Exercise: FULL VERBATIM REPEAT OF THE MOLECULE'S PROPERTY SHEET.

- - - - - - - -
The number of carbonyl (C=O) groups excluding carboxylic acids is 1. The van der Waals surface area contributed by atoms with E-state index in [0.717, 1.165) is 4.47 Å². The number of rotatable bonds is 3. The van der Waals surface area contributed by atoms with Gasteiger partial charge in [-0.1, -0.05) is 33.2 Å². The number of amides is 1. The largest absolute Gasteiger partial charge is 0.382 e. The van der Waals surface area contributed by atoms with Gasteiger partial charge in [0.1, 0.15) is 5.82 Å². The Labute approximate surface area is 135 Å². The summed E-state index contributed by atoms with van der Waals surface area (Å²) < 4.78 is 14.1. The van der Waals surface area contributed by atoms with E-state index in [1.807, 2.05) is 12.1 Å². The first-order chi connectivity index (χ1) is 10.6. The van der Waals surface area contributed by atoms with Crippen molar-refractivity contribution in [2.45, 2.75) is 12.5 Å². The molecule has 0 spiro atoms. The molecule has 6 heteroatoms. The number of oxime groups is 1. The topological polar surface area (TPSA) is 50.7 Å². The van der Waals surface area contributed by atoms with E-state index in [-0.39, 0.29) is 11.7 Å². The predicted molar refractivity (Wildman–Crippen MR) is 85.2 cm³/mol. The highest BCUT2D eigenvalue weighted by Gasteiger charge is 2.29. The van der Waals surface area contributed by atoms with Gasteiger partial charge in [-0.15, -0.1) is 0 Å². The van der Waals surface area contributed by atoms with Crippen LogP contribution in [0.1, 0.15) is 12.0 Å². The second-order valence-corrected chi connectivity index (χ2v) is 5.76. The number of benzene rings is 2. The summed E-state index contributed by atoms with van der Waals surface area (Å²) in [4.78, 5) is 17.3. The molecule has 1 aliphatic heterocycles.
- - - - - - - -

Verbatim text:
The number of carbonyl (C=O) groups excluding carboxylic acids is 1. The van der Waals surface area contributed by atoms with E-state index in [0.717, 1.165) is 4.47 Å². The number of rotatable bonds is 3. The van der Waals surface area contributed by atoms with Gasteiger partial charge in [-0.1, -0.05) is 33.2 Å². The number of amides is 1. The largest absolute Gasteiger partial charge is 0.382 e. The van der Waals surface area contributed by atoms with Gasteiger partial charge in [0.1, 0.15) is 5.82 Å². The Labute approximate surface area is 135 Å². The summed E-state index contributed by atoms with van der Waals surface area (Å²) < 4.78 is 14.1. The van der Waals surface area contributed by atoms with E-state index in [1.807, 2.05) is 12.1 Å². The first-order chi connectivity index (χ1) is 10.6. The van der Waals surface area contributed by atoms with Crippen molar-refractivity contribution in [2.45, 2.75) is 12.5 Å². The molecule has 0 spiro atoms. The molecule has 6 heteroatoms. The number of oxime groups is 1. The topological polar surface area (TPSA) is 50.7 Å². The van der Waals surface area contributed by atoms with E-state index in [-0.39, 0.29) is 11.7 Å². The predicted molar refractivity (Wildman–Crippen MR) is 85.2 cm³/mol. The highest BCUT2D eigenvalue weighted by Gasteiger charge is 2.29. The van der Waals surface area contributed by atoms with Gasteiger partial charge in [-0.15, -0.1) is 0 Å². The van der Waals surface area contributed by atoms with Crippen LogP contribution in [0.1, 0.15) is 12.0 Å². The second-order valence-corrected chi connectivity index (χ2v) is 5.76. The number of benzene rings is 2. The summed E-state index contributed by atoms with van der Waals surface area (Å²) in [4.78, 5) is 17.3. The molecule has 1 aliphatic heterocycles.